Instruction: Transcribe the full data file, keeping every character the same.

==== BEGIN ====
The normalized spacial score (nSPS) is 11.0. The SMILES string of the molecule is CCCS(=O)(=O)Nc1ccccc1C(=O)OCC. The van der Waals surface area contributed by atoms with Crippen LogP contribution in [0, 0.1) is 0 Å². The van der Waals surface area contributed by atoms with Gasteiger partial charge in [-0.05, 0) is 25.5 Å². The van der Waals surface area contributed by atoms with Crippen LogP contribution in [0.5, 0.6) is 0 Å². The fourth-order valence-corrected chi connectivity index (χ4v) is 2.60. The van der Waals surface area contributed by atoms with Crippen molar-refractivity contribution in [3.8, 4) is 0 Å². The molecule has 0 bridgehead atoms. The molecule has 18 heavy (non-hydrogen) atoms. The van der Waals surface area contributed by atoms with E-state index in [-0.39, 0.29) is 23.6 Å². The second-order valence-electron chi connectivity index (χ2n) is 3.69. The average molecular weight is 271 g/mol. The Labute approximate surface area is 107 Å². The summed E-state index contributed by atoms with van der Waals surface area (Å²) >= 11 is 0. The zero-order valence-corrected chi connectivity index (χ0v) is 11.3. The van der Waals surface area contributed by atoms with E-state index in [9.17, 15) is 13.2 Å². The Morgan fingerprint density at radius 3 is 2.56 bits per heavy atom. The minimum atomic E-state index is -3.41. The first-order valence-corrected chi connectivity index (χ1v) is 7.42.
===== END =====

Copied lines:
The normalized spacial score (nSPS) is 11.0. The SMILES string of the molecule is CCCS(=O)(=O)Nc1ccccc1C(=O)OCC. The van der Waals surface area contributed by atoms with Crippen LogP contribution in [0, 0.1) is 0 Å². The van der Waals surface area contributed by atoms with Gasteiger partial charge in [-0.05, 0) is 25.5 Å². The van der Waals surface area contributed by atoms with Crippen LogP contribution in [0.5, 0.6) is 0 Å². The fourth-order valence-corrected chi connectivity index (χ4v) is 2.60. The van der Waals surface area contributed by atoms with Crippen molar-refractivity contribution in [3.8, 4) is 0 Å². The molecule has 0 bridgehead atoms. The molecule has 18 heavy (non-hydrogen) atoms. The van der Waals surface area contributed by atoms with E-state index in [-0.39, 0.29) is 23.6 Å². The second-order valence-electron chi connectivity index (χ2n) is 3.69. The average molecular weight is 271 g/mol. The Labute approximate surface area is 107 Å². The summed E-state index contributed by atoms with van der Waals surface area (Å²) >= 11 is 0. The zero-order valence-corrected chi connectivity index (χ0v) is 11.3. The van der Waals surface area contributed by atoms with E-state index in [9.17, 15) is 13.2 Å². The Morgan fingerprint density at radius 3 is 2.56 bits per heavy atom. The minimum atomic E-state index is -3.41. The first-order valence-corrected chi connectivity index (χ1v) is 7.42.